Writing in the journal Cell, a group of researchers said that XBB and its subvariants “present serious threats to current COVID-19 vaccines, render inactive all authorized antibodies, and may have gained dominance in the population because of their advantage in evading antibodies.”

XBB emerged from the recombination of two Omicron subvariants sometime in India last summer.

Its offspring XBB.1.5 appeared in New York several months ago and is now going global.

Yunlong Richard Cao, a biochemist and immunologist at Peking University in Beijing named one of last year’s top scientists by Nature magazine, was early to warn about  XBB.1.5’s highly immune evasive properties and its affinity to bind tightly to ACE2 cells in the human body.

A variant’s ability to bind to human cells may be a predictor of how sick you may get.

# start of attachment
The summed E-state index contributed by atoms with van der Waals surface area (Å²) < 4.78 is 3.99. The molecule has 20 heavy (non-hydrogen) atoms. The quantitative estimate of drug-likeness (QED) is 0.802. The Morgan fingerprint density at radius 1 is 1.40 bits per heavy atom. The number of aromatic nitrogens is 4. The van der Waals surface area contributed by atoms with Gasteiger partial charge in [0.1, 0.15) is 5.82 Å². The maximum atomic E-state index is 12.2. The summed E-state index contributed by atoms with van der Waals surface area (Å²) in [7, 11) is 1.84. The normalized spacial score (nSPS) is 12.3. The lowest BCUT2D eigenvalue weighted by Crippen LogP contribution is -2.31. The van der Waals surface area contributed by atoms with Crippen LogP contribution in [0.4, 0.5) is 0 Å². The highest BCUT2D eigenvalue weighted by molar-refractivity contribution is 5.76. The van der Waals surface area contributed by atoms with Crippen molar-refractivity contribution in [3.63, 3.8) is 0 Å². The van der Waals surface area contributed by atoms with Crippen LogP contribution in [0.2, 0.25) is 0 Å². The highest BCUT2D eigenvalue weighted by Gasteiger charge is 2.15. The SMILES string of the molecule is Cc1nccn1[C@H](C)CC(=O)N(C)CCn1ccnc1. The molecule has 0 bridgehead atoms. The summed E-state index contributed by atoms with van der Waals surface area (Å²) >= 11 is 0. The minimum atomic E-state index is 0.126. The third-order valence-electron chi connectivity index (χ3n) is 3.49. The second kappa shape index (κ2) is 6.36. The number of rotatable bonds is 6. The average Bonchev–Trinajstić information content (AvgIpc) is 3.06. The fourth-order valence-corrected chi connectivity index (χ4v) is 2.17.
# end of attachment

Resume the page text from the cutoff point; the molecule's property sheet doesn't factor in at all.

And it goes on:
But no one really knows how bad Kraken’s health impacts may be until authorities get a handle on hospitalizations, deaths and chronic disease — a process that could take weeks.  

Yale immunologist Akiko Iwasaki, whose research team has identified some of the biological signatures of long COVID, including immune dysfunction and low cortisol levels, is already worried.

She tweeted: “Please protect yourselves and others by wearing N95 masks. I am truly concerned about the #longCOVID wave that follows this infection.”

She added that she was “concerned because of the putative ability of XBB.1.5 to have increased capacity to infect cell types that express even lower levels of ACE2. This will increase tropism and possibly persistence in cell types that are long lived.”

In other words the Kraken may cause more persistent disease.

The new U.S. variant was first identified through lab sequencing in Canada in November. Since then it accounts for 0.2 per cent of nearly 11,000 genomic samples sequenced in the country.

The first cases appeared in British Columbia in early December.